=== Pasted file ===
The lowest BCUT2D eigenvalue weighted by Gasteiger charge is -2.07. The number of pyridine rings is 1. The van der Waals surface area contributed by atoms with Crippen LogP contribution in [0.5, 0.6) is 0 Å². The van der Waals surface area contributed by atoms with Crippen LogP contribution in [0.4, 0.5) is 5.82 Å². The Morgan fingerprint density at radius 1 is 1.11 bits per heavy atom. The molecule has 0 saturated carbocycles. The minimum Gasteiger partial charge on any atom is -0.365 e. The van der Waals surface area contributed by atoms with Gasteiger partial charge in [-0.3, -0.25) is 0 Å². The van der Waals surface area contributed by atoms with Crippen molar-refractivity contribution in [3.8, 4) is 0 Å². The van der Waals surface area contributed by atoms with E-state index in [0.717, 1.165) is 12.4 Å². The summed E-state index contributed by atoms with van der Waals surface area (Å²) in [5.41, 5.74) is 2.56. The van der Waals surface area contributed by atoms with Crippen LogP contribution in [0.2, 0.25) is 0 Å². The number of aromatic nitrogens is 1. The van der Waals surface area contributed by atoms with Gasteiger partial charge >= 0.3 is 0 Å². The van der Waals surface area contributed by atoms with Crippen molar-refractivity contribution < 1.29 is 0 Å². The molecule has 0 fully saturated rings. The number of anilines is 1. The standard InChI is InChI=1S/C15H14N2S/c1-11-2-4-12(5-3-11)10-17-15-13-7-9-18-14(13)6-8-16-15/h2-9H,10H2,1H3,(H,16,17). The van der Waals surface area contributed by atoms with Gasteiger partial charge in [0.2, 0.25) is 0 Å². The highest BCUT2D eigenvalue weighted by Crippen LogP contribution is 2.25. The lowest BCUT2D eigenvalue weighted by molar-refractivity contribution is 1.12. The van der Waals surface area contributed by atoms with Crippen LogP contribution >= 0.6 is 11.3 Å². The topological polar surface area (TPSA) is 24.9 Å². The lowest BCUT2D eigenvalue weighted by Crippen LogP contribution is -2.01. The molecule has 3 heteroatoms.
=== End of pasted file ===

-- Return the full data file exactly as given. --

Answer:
The lowest BCUT2D eigenvalue weighted by Gasteiger charge is -2.07. The number of pyridine rings is 1. The van der Waals surface area contributed by atoms with Crippen LogP contribution in [0.5, 0.6) is 0 Å². The van der Waals surface area contributed by atoms with Crippen LogP contribution in [0.4, 0.5) is 5.82 Å². The Morgan fingerprint density at radius 1 is 1.11 bits per heavy atom. The molecule has 0 saturated carbocycles. The minimum Gasteiger partial charge on any atom is -0.365 e. The van der Waals surface area contributed by atoms with Gasteiger partial charge in [-0.3, -0.25) is 0 Å². The van der Waals surface area contributed by atoms with Crippen molar-refractivity contribution in [3.8, 4) is 0 Å². The van der Waals surface area contributed by atoms with E-state index in [0.717, 1.165) is 12.4 Å². The summed E-state index contributed by atoms with van der Waals surface area (Å²) in [5.41, 5.74) is 2.56. The van der Waals surface area contributed by atoms with Crippen LogP contribution in [0.2, 0.25) is 0 Å². The number of aromatic nitrogens is 1. The van der Waals surface area contributed by atoms with Gasteiger partial charge >= 0.3 is 0 Å². The van der Waals surface area contributed by atoms with Crippen molar-refractivity contribution < 1.29 is 0 Å². The molecule has 0 fully saturated rings. The number of anilines is 1. The standard InChI is InChI=1S/C15H14N2S/c1-11-2-4-12(5-3-11)10-17-15-13-7-9-18-14(13)6-8-16-15/h2-9H,10H2,1H3,(H,16,17). The van der Waals surface area contributed by atoms with Gasteiger partial charge in [0.2, 0.25) is 0 Å². The highest BCUT2D eigenvalue weighted by Crippen LogP contribution is 2.25. The lowest BCUT2D eigenvalue weighted by molar-refractivity contribution is 1.12. The van der Waals surface area contributed by atoms with Crippen LogP contribution >= 0.6 is 11.3 Å². The topological polar surface area (TPSA) is 24.9 Å². The lowest BCUT2D eigenvalue weighted by Crippen LogP contribution is -2.01. The molecule has 3 heteroatoms.